Human Trafficking

Prevention of Trafficking in Persons Act, 2011

“2. In this Act, unless the context otherwise requires –
“”trafficking in persons”” means the recruitment, transportation, transfer, harbouring or receipt of person by means of the threat or use of force or other means of coercion, of abduction, of fraud, of decption, of the abuse of power or of a position of vulnerability, or of giving or receiving of payment or benefits to achieve the consent of a person having control over another person, for the purpose of exploitation;”

Slavery

Prevention of Trafficking in Persons Act, 2011

“2. In this Act, unless the context otherwise requires –
“”debt bondage”” means the status or condition of a debtor arising from a pldge by the debtor of his personal services or those of the person under his control as a security for debt, if the value of those services as reasonably assessed is not applied toward the liquidation of the debt or the length and nature of those services are not respectively limited and defined;
“”practices similar to slavery”” includes–

a. debt bondage;
b. serfdom;
c. forced or servile marriages; and
d. delivery or receipt of children for exploitation

“”servitude”” means a condition of dependency in which the labour or services of a person are provided or obtained by threats of serious harm to that person or another person, or through any shceme, plan or pattern intended to cause the person to believe that, if the person did not perform such labour or services, that person or another person will suffer serious harm;
“”slavery”” means the status or condition of a person over whom any or all the powers attaching to the right of ownership are exercised;”

The Constitution of Saint Vincent and the Grenadines, 1979

“Protection from slavery and forced labor.
4. 1. No person shall be held in slavery or servitude.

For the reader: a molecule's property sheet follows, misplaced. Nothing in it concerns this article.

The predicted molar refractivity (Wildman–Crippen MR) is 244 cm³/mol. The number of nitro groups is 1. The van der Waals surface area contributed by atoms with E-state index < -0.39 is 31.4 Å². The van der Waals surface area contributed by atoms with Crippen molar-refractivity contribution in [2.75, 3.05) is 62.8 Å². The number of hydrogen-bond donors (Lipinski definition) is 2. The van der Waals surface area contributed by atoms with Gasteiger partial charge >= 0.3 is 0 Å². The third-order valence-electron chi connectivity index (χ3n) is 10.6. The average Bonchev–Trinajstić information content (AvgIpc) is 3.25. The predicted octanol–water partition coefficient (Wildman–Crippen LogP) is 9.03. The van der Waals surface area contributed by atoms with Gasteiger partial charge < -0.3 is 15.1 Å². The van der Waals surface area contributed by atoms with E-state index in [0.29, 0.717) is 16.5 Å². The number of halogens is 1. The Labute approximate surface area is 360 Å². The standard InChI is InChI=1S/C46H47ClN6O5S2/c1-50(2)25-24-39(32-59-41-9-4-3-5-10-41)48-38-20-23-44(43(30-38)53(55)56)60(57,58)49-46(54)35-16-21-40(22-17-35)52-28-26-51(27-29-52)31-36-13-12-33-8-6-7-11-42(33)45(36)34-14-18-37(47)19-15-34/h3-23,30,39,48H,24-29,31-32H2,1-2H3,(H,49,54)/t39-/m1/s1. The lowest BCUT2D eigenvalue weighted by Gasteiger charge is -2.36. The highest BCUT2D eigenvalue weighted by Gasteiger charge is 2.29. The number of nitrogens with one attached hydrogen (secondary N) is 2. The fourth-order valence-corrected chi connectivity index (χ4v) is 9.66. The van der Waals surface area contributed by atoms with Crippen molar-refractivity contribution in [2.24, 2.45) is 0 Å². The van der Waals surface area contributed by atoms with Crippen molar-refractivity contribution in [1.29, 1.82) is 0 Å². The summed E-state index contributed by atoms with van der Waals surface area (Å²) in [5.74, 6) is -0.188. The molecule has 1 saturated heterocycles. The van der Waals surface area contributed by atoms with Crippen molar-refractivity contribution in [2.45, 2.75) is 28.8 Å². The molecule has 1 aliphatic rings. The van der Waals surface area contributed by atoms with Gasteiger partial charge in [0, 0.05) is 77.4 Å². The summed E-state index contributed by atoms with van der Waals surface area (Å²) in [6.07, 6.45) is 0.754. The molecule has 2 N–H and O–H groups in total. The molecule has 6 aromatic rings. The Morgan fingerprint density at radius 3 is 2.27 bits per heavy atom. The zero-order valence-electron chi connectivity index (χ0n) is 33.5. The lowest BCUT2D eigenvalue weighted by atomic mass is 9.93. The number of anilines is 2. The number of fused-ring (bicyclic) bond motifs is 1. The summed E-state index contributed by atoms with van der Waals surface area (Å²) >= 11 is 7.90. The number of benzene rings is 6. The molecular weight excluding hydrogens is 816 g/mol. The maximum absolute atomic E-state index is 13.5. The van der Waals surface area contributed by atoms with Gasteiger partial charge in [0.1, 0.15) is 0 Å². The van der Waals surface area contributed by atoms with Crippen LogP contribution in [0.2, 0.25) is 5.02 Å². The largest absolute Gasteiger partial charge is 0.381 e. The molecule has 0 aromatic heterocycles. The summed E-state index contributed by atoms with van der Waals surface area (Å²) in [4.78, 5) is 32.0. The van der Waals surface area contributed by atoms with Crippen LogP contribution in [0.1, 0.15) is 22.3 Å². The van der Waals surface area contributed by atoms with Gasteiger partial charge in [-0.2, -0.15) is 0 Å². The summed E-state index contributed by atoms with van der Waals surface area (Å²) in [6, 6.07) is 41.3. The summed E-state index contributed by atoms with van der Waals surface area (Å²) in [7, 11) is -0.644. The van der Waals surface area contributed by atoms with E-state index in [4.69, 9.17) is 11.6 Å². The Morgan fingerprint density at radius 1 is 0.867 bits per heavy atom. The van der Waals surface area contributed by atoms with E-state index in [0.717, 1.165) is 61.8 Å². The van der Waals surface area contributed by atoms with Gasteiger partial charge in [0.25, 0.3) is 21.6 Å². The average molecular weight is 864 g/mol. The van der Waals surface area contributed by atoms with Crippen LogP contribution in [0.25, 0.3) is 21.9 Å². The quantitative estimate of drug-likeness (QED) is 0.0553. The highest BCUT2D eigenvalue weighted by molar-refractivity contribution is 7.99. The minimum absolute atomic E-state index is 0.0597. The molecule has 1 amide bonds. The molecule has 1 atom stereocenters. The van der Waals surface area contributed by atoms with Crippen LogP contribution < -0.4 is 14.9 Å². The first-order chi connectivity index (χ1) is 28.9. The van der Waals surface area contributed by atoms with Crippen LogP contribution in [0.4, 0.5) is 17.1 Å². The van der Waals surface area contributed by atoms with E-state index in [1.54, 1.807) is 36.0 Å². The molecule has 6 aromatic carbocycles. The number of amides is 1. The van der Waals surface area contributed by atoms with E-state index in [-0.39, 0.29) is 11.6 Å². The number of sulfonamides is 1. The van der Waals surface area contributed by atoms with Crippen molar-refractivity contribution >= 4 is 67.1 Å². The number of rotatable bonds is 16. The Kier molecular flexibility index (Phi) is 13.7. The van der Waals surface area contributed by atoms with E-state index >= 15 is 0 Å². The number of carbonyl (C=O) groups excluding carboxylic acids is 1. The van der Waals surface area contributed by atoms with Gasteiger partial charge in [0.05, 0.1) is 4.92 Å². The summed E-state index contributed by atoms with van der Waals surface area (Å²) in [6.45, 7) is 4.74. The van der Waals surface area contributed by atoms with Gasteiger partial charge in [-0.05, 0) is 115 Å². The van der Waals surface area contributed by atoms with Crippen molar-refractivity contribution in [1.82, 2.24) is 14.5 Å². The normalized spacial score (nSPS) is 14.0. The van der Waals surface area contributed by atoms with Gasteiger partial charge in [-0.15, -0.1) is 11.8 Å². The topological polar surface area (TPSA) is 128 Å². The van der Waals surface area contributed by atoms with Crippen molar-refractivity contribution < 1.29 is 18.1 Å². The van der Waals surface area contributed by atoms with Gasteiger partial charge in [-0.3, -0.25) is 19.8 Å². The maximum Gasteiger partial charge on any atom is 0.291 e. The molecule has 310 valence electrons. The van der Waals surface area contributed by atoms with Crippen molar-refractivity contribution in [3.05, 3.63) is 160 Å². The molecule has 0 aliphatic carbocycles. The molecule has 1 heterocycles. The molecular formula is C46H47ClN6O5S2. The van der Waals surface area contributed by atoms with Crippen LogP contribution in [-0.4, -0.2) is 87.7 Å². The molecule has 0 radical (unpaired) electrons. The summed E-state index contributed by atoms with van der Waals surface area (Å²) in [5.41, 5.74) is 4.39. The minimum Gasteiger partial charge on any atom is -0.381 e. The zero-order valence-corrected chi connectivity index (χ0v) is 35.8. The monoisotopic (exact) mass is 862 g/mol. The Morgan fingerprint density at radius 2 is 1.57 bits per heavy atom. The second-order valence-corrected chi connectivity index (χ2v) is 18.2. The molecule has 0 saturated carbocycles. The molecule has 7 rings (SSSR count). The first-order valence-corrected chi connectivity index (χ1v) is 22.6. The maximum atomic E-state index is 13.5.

2. No person shall be required to perform forced labor.
3. For the purposes of this section, the expression “”forced labor”” does not include–

a. any labor required in consequence of the sentence or order or a court;
b. labor required of any person while he is lawfully detained that, though not required in consequence of the sentence or order of a court, is reasonably necessary in the interests of hygiene or for the maintenance of the place at which he is detained;
c. any labor required of a member of a disciplined force in pursuance of his duties as such or, in the case of a person who has conscientious objections to service as a member of a naval, military or air force, any labor that person is required by law to perform in place of such service;
d. any labor required during any period of public emergency or in the event of any other emergency or calamity that threatens the life and well-being of the community, to the extent that the requiring of such labor is reasonably justifiable in the circumstances of any situation arising or existing during that period or as a result of that other emergency or calamity, for the purpose of dealing with that situation.”

International Commitments
International Ratifications

ILO Forced Labour Convention, C029, Ratification 1998

ILO Abolition of Forced Labour Convention, C105, Ratification 1998

ILO Minimum Age Convention, C138, Ratification 2006 (Minimum age specified: 14 years)

ILO Worst Forms of Child Labour Convention, C182, Ratification 2001

Slavery Convention 1926 and amended by the Protocol of 1953, Ratification 1981

UN Supplementary Convention on the Abolition of Slavery, Accession 1981

UN Protocol to Prevent, Suppress and Punish Trafficking in Persons, Especially Women and Children (Palermo Protocol), Ratification 2010

UN Convention on the Rights of the Child, Ratification 1993